Bring on the Elephants

By: leelefever on June 18, 2006 - 5:18am

Though they say that the classes are sold out until August, I somehow got myself into a three-day "homestay" elephant mahout training course, starting tomorrow.  It's through the much-respected Thai Elephant Conservation Center, which offers 1 day, 3 day and 10-30 day courses where you learn to care for, bathe, ride and train a single elephant.  This should be really, really interesting.  I do love those beasts. 

  Sachi isn't going to join me, so she is going to party solo in Chaing Mai for a few days- our first (even hours) apart in six months.

More info on the course here

Monk Chat, Chiang Mai, Thailand

By: leelefever on June 18, 2006 - 4:34am

I can't say I had ever talked to a monk.  We see them a lot in Thailand, with their orange robes, shaved heads and quant smiles.  I have been curious about monks and buddhism for a while and this was my chance to learn about their daily life. 

The MCU Buddhist University in Chiang Mai has a program called Monk Chat, where laypeople such as myself can go and talk to monks for a bit in a relaxed environment. The monks are all students at the University, which has the longest name evar: Mahachulalongkornrajvidalaya Buddhist University.

I had the pleasure of meeting Souk (above), who is from Loas and in his 4th year at the university.  His English as very good (the program is, in part, meant to help their English) and he was no different that the nice guy you'd meet in the street.  In fact, he takes great pride in presenting himself with humor and laughter as it enables people (like me) to feel more comfortable in his presence.  I talked for about an hour with Souk and his friends and got a feel for their student life, which involves a lot of early mornings and meditation.  He knows more about the World Cup than me and seems to be more of a typical college student than I would have thought.  He imparted some of his philosophy in saying that as a monk, there a number of rules, but the most important thing is to do good and serve as a positive example. I consider Souk a friend and I hope he is reading this. Hi Souk!

Monk Chat occurs every Monday, Wednesday and Friday from 5-7 pm. The University is beside Wat Suan Dok, which is nice for a visit as well. I recommend it wholeheartedly.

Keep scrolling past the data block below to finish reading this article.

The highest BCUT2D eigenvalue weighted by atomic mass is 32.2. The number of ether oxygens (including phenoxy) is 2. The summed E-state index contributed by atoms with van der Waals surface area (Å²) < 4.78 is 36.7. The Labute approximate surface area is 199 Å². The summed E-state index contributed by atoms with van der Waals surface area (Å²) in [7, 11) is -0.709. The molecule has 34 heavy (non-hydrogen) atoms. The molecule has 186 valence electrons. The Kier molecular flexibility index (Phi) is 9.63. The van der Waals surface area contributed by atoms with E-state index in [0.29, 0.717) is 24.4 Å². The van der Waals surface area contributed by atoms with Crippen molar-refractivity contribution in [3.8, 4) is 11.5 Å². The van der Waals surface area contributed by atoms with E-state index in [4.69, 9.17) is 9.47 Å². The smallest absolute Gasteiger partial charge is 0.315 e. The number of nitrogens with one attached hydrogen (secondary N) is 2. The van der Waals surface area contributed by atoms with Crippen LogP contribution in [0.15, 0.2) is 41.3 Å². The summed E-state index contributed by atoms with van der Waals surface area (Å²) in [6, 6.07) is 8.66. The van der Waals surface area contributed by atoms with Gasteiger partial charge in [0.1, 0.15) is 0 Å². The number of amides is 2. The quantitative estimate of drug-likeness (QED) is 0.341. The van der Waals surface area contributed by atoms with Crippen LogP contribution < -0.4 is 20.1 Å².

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Trekking From Chiang Mai

By: leelefever on June 15, 2006 - 7:21pm

Chiang Mai is the northern city that makes up the mountainous part of what I would call the Big Three regions of Thailand:  Bangkok, Southern Beaches and Northern Hill Country.  The city is manageably small and surrounded by a moat.  It is cheaper than any other place we’ve visited in Thailand- last night we enjoyed 3 thai dished for 117baht (about US$3.00).

From the moment we arrived, we started to get a good feeling for Chiang Mai.  It doesn’t have the colossal population, traffic and pollution of Bangkok or the made-for-tourist ease of the south.  Within the city there is a bustling night bazaar, an awesome selection of food, over 100 wats (temples) and a number of cooking, massage and language schools.  We’re about to start a multi-day cooking course with the much-venerated Chiang Mai Thai Cookery School.  

Chiang Mai is also the jumping off point for the surrounding mountains that offer access to the Thai Hill Country Tribes, rivers, elephant camps and beautiful scenery.  After seeing so much of the beach, it was nice to venture up into the mountains recently for a one day trek (US$25 per person).  Trekking is big business in Chiang Mai and we were a bit overwhelmed with all the choices.  In the end, we choose a day that included a visit to an elephant camp, two hill tribes, a waterfall and a trip on a bamboo raft.  We were skeptical and the tour exceeded our expectations.  Here are some of the things we saw: 

After an hour or so in a minivan with a fun group of Aussies and Austrians, we arrived at an elephant camp.  I have a soft spot for elephants and I get a little conflicted when it comes to riding them and seeing them used purely for human amusement.  The fact is that most of the elephants in Thailand are working elephants used in the lumber industry, which was banned in 1989.  This left a large population of elephants unemployed and many were abandoned by their owners.  Tourism offer a sustainable way for the domesticated elephants to remain healthy and live quite well with their life-long companion, the mahout.  Here is a mahout with his bathing elephant trying to get completely sumerged:

 There are a number of hill tribes in Northern Thailand and most migrated from China and Burma. The Karen tribe is the largest and has a few hundred-thousand members.  We learned that they are traditionally animist, meaning that they believe in the spirits of living things.  However, about 80% have recently been converted to Christianity.  While they see tourists every day, it seems that their village life is still quite traditional and tourists aren't allowed in most areas.

 We did visit what was called a "hill tribe" but resembled more of a gift shop with a few huts around it.  Not great.

One of the highlights was floating down a river on a bamboo raft.  Touristy?  Yes.  Fun?  Very much so.  I got to do my best to be the aft guide...

 We did some trekking through the woods, where Sachi tried her best to avoid bugs:

We crossed some super-sketchy bamboo bridges...

 And had a better time than we expected. 

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